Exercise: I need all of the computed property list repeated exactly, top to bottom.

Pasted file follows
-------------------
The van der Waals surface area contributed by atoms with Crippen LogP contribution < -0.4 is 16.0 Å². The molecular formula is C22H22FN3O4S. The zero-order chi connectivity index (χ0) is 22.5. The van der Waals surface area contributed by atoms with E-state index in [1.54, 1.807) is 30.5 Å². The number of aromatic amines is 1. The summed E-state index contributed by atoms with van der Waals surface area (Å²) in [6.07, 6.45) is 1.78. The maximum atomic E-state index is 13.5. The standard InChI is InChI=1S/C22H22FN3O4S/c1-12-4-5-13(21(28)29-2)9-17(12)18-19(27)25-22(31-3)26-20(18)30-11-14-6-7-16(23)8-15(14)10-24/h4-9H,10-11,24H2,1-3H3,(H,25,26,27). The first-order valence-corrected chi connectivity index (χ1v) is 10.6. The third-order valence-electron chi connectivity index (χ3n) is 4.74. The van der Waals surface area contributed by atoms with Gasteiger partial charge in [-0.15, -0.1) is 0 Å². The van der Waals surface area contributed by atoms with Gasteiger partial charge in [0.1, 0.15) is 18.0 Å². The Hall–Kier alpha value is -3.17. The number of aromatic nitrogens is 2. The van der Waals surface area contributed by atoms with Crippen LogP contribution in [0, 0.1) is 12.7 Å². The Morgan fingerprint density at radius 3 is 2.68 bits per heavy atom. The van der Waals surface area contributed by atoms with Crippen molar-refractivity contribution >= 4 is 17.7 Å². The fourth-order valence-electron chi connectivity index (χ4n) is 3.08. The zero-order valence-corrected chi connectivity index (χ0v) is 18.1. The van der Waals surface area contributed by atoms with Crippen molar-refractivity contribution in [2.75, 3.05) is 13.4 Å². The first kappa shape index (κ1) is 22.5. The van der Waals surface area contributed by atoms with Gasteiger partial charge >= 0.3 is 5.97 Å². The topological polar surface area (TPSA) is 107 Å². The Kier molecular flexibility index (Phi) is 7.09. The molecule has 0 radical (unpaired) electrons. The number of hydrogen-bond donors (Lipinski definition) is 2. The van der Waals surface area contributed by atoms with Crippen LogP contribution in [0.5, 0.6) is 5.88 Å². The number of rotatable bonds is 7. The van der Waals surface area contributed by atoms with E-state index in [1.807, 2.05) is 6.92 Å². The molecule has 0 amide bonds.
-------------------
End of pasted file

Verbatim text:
The van der Waals surface area contributed by atoms with Crippen LogP contribution < -0.4 is 16.0 Å². The molecular formula is C22H22FN3O4S. The zero-order chi connectivity index (χ0) is 22.5. The van der Waals surface area contributed by atoms with E-state index in [1.54, 1.807) is 30.5 Å². The number of aromatic amines is 1. The summed E-state index contributed by atoms with van der Waals surface area (Å²) in [6.07, 6.45) is 1.78. The maximum atomic E-state index is 13.5. The standard InChI is InChI=1S/C22H22FN3O4S/c1-12-4-5-13(21(28)29-2)9-17(12)18-19(27)25-22(31-3)26-20(18)30-11-14-6-7-16(23)8-15(14)10-24/h4-9H,10-11,24H2,1-3H3,(H,25,26,27). The first-order valence-corrected chi connectivity index (χ1v) is 10.6. The third-order valence-electron chi connectivity index (χ3n) is 4.74. The van der Waals surface area contributed by atoms with Gasteiger partial charge in [-0.15, -0.1) is 0 Å². The van der Waals surface area contributed by atoms with Gasteiger partial charge in [0.1, 0.15) is 18.0 Å². The Hall–Kier alpha value is -3.17. The number of aromatic nitrogens is 2. The van der Waals surface area contributed by atoms with Crippen LogP contribution in [0, 0.1) is 12.7 Å². The Morgan fingerprint density at radius 3 is 2.68 bits per heavy atom. The van der Waals surface area contributed by atoms with Crippen molar-refractivity contribution >= 4 is 17.7 Å². The fourth-order valence-electron chi connectivity index (χ4n) is 3.08. The zero-order valence-corrected chi connectivity index (χ0v) is 18.1. The van der Waals surface area contributed by atoms with Crippen molar-refractivity contribution in [2.75, 3.05) is 13.4 Å². The first kappa shape index (κ1) is 22.5. The van der Waals surface area contributed by atoms with Gasteiger partial charge >= 0.3 is 5.97 Å². The topological polar surface area (TPSA) is 107 Å². The Kier molecular flexibility index (Phi) is 7.09. The molecule has 0 radical (unpaired) electrons. The number of hydrogen-bond donors (Lipinski definition) is 2. The van der Waals surface area contributed by atoms with Crippen LogP contribution in [0.5, 0.6) is 5.88 Å². The number of rotatable bonds is 7. The van der Waals surface area contributed by atoms with E-state index in [1.807, 2.05) is 6.92 Å². The molecule has 0 amide bonds.